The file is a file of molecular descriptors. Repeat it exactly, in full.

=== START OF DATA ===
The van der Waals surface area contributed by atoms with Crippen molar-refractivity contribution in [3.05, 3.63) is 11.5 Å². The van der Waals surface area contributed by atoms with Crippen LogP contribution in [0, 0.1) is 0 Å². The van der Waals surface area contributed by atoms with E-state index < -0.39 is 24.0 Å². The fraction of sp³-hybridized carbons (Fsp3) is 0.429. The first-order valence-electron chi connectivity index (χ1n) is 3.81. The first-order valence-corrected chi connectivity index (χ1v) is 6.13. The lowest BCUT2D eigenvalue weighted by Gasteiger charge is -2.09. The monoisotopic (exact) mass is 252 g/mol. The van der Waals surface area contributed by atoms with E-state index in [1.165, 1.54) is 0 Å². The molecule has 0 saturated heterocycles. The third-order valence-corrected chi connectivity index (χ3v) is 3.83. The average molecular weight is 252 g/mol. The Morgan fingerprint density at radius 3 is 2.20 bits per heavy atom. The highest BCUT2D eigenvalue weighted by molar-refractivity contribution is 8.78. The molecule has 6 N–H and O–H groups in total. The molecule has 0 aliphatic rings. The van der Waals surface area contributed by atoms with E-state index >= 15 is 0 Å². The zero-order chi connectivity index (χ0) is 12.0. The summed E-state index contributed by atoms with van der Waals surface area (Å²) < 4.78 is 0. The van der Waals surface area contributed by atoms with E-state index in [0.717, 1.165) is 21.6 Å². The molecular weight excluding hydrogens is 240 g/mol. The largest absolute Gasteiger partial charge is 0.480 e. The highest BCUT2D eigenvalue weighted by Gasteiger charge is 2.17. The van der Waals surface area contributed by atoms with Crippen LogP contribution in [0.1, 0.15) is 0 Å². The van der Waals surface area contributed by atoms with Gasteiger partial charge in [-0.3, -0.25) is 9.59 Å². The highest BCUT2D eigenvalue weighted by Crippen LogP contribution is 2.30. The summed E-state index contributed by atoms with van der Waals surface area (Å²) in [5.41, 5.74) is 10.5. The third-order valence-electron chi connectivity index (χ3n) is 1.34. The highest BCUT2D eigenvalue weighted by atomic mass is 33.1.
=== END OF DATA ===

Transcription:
The van der Waals surface area contributed by atoms with Crippen molar-refractivity contribution in [3.05, 3.63) is 11.5 Å². The van der Waals surface area contributed by atoms with Crippen LogP contribution in [0, 0.1) is 0 Å². The van der Waals surface area contributed by atoms with E-state index < -0.39 is 24.0 Å². The fraction of sp³-hybridized carbons (Fsp3) is 0.429. The first-order valence-electron chi connectivity index (χ1n) is 3.81. The first-order valence-corrected chi connectivity index (χ1v) is 6.13. The lowest BCUT2D eigenvalue weighted by Gasteiger charge is -2.09. The monoisotopic (exact) mass is 252 g/mol. The van der Waals surface area contributed by atoms with E-state index in [1.165, 1.54) is 0 Å². The molecule has 0 saturated heterocycles. The third-order valence-corrected chi connectivity index (χ3v) is 3.83. The average molecular weight is 252 g/mol. The Morgan fingerprint density at radius 3 is 2.20 bits per heavy atom. The highest BCUT2D eigenvalue weighted by molar-refractivity contribution is 8.78. The molecule has 6 N–H and O–H groups in total. The molecule has 0 aliphatic rings. The van der Waals surface area contributed by atoms with E-state index >= 15 is 0 Å². The zero-order chi connectivity index (χ0) is 12.0. The summed E-state index contributed by atoms with van der Waals surface area (Å²) < 4.78 is 0. The van der Waals surface area contributed by atoms with E-state index in [0.717, 1.165) is 21.6 Å². The molecular weight excluding hydrogens is 240 g/mol. The largest absolute Gasteiger partial charge is 0.480 e. The highest BCUT2D eigenvalue weighted by Gasteiger charge is 2.17. The van der Waals surface area contributed by atoms with Crippen LogP contribution in [0.1, 0.15) is 0 Å². The van der Waals surface area contributed by atoms with Gasteiger partial charge in [-0.3, -0.25) is 9.59 Å². The highest BCUT2D eigenvalue weighted by Crippen LogP contribution is 2.30. The summed E-state index contributed by atoms with van der Waals surface area (Å²) in [5.41, 5.74) is 10.5. The third-order valence-electron chi connectivity index (χ3n) is 1.34. The highest BCUT2D eigenvalue weighted by atomic mass is 33.1.